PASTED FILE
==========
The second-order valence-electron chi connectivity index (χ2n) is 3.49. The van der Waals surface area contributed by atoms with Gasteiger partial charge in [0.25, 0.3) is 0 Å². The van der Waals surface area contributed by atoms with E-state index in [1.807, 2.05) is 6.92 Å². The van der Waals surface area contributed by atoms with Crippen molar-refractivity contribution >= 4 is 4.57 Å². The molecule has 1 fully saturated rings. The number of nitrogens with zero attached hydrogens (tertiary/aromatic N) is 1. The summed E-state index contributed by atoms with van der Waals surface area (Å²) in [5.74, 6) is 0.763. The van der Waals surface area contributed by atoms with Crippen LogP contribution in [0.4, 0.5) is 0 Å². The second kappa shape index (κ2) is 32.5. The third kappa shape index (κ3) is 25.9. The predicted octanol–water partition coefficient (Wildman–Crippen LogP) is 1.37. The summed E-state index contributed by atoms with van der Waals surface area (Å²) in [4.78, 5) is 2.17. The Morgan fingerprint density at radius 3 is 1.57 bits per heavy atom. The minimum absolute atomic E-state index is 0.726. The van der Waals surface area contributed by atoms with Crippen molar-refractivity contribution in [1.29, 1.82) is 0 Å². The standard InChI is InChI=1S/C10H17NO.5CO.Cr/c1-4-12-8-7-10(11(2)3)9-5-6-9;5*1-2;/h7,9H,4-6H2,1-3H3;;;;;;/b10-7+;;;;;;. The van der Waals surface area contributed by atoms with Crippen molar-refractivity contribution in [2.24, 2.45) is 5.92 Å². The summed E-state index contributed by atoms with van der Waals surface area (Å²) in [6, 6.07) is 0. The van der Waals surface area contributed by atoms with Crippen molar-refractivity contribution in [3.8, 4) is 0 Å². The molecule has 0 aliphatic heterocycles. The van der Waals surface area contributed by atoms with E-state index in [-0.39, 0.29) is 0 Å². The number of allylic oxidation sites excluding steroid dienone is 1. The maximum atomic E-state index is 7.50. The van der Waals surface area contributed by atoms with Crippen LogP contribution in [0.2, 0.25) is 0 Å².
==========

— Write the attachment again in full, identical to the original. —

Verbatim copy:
The second-order valence-electron chi connectivity index (χ2n) is 3.49. The van der Waals surface area contributed by atoms with Gasteiger partial charge in [0.25, 0.3) is 0 Å². The van der Waals surface area contributed by atoms with E-state index in [1.807, 2.05) is 6.92 Å². The van der Waals surface area contributed by atoms with Crippen molar-refractivity contribution >= 4 is 4.57 Å². The molecule has 1 fully saturated rings. The number of nitrogens with zero attached hydrogens (tertiary/aromatic N) is 1. The summed E-state index contributed by atoms with van der Waals surface area (Å²) in [5.74, 6) is 0.763. The van der Waals surface area contributed by atoms with Crippen LogP contribution in [0.4, 0.5) is 0 Å². The second kappa shape index (κ2) is 32.5. The third kappa shape index (κ3) is 25.9. The predicted octanol–water partition coefficient (Wildman–Crippen LogP) is 1.37. The summed E-state index contributed by atoms with van der Waals surface area (Å²) in [4.78, 5) is 2.17. The Morgan fingerprint density at radius 3 is 1.57 bits per heavy atom. The minimum absolute atomic E-state index is 0.726. The van der Waals surface area contributed by atoms with Crippen molar-refractivity contribution in [1.29, 1.82) is 0 Å². The standard InChI is InChI=1S/C10H17NO.5CO.Cr/c1-4-12-8-7-10(11(2)3)9-5-6-9;5*1-2;/h7,9H,4-6H2,1-3H3;;;;;;/b10-7+;;;;;;. The van der Waals surface area contributed by atoms with Crippen molar-refractivity contribution in [2.24, 2.45) is 5.92 Å². The summed E-state index contributed by atoms with van der Waals surface area (Å²) in [6, 6.07) is 0. The van der Waals surface area contributed by atoms with Crippen molar-refractivity contribution in [3.8, 4) is 0 Å². The molecule has 0 aliphatic heterocycles. The van der Waals surface area contributed by atoms with E-state index in [-0.39, 0.29) is 0 Å². The number of allylic oxidation sites excluding steroid dienone is 1. The maximum atomic E-state index is 7.50. The van der Waals surface area contributed by atoms with Crippen LogP contribution in [0.2, 0.25) is 0 Å².